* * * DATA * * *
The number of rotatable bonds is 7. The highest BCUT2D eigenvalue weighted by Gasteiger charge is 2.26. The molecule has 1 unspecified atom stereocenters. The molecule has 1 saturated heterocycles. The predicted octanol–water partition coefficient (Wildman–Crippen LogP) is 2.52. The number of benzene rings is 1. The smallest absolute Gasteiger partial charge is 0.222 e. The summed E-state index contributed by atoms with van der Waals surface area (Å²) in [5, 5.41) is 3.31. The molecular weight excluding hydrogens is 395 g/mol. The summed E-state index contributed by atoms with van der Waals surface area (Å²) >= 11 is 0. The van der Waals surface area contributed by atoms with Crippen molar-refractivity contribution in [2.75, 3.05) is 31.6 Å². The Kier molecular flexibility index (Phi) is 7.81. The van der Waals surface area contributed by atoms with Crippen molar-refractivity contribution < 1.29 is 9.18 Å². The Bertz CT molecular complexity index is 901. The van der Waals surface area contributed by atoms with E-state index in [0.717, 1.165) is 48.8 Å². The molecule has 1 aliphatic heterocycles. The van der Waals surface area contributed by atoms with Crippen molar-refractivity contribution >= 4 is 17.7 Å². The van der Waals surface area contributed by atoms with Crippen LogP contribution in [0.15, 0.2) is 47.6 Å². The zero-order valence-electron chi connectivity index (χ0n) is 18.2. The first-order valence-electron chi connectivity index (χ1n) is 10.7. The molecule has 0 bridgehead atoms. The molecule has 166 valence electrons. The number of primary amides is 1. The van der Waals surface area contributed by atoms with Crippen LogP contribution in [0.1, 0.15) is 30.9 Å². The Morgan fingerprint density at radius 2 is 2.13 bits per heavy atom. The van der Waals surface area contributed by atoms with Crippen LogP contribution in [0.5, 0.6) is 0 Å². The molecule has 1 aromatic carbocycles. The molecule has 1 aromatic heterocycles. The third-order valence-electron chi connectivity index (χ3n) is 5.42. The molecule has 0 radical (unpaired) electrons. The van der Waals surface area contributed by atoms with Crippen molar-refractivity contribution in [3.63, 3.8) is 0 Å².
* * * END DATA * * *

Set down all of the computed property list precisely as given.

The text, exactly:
The number of rotatable bonds is 7. The highest BCUT2D eigenvalue weighted by Gasteiger charge is 2.26. The molecule has 1 unspecified atom stereocenters. The molecule has 1 saturated heterocycles. The predicted octanol–water partition coefficient (Wildman–Crippen LogP) is 2.52. The number of benzene rings is 1. The smallest absolute Gasteiger partial charge is 0.222 e. The summed E-state index contributed by atoms with van der Waals surface area (Å²) in [5, 5.41) is 3.31. The molecular weight excluding hydrogens is 395 g/mol. The summed E-state index contributed by atoms with van der Waals surface area (Å²) >= 11 is 0. The van der Waals surface area contributed by atoms with Crippen molar-refractivity contribution in [2.75, 3.05) is 31.6 Å². The Kier molecular flexibility index (Phi) is 7.81. The van der Waals surface area contributed by atoms with Crippen molar-refractivity contribution < 1.29 is 9.18 Å². The Bertz CT molecular complexity index is 901. The van der Waals surface area contributed by atoms with E-state index in [0.717, 1.165) is 48.8 Å². The molecule has 1 aliphatic heterocycles. The van der Waals surface area contributed by atoms with Crippen molar-refractivity contribution >= 4 is 17.7 Å². The van der Waals surface area contributed by atoms with Crippen LogP contribution in [0.15, 0.2) is 47.6 Å². The zero-order valence-electron chi connectivity index (χ0n) is 18.2. The first-order valence-electron chi connectivity index (χ1n) is 10.7. The molecule has 0 bridgehead atoms. The molecule has 166 valence electrons. The number of primary amides is 1. The van der Waals surface area contributed by atoms with Crippen LogP contribution in [0.1, 0.15) is 30.9 Å². The Morgan fingerprint density at radius 2 is 2.13 bits per heavy atom. The van der Waals surface area contributed by atoms with Crippen LogP contribution in [0.5, 0.6) is 0 Å². The molecule has 1 aromatic carbocycles. The molecule has 1 aromatic heterocycles. The third-order valence-electron chi connectivity index (χ3n) is 5.42. The molecule has 0 radical (unpaired) electrons. The van der Waals surface area contributed by atoms with Crippen molar-refractivity contribution in [3.63, 3.8) is 0 Å².